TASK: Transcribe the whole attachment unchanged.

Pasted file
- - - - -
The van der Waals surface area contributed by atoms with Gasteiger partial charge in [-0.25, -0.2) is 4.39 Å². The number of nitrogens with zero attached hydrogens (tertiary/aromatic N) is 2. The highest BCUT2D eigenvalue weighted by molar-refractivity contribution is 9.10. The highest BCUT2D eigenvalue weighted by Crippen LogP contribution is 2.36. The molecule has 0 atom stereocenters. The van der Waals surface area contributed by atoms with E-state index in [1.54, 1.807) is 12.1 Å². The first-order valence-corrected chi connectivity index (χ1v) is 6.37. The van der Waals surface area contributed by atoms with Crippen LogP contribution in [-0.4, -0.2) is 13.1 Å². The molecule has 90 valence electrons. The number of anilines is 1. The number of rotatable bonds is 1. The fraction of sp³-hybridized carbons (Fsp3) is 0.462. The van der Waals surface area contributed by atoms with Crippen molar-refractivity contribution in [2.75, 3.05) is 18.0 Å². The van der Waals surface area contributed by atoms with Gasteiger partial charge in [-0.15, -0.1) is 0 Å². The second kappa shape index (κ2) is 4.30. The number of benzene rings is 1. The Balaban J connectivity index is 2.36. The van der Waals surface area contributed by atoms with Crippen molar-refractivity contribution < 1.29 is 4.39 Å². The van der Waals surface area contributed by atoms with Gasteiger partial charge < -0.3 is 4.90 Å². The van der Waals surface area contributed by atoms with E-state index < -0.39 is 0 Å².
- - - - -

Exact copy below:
The van der Waals surface area contributed by atoms with Gasteiger partial charge in [-0.25, -0.2) is 4.39 Å². The number of nitrogens with zero attached hydrogens (tertiary/aromatic N) is 2. The highest BCUT2D eigenvalue weighted by molar-refractivity contribution is 9.10. The highest BCUT2D eigenvalue weighted by Crippen LogP contribution is 2.36. The molecule has 0 atom stereocenters. The van der Waals surface area contributed by atoms with E-state index in [1.54, 1.807) is 12.1 Å². The first-order valence-corrected chi connectivity index (χ1v) is 6.37. The van der Waals surface area contributed by atoms with Crippen LogP contribution in [-0.4, -0.2) is 13.1 Å². The molecule has 90 valence electrons. The number of anilines is 1. The number of rotatable bonds is 1. The fraction of sp³-hybridized carbons (Fsp3) is 0.462. The van der Waals surface area contributed by atoms with Crippen molar-refractivity contribution in [2.75, 3.05) is 18.0 Å². The van der Waals surface area contributed by atoms with Gasteiger partial charge in [-0.15, -0.1) is 0 Å². The second kappa shape index (κ2) is 4.30. The number of benzene rings is 1. The Balaban J connectivity index is 2.36. The van der Waals surface area contributed by atoms with Crippen molar-refractivity contribution < 1.29 is 4.39 Å². The van der Waals surface area contributed by atoms with Gasteiger partial charge < -0.3 is 4.90 Å². The van der Waals surface area contributed by atoms with E-state index < -0.39 is 0 Å².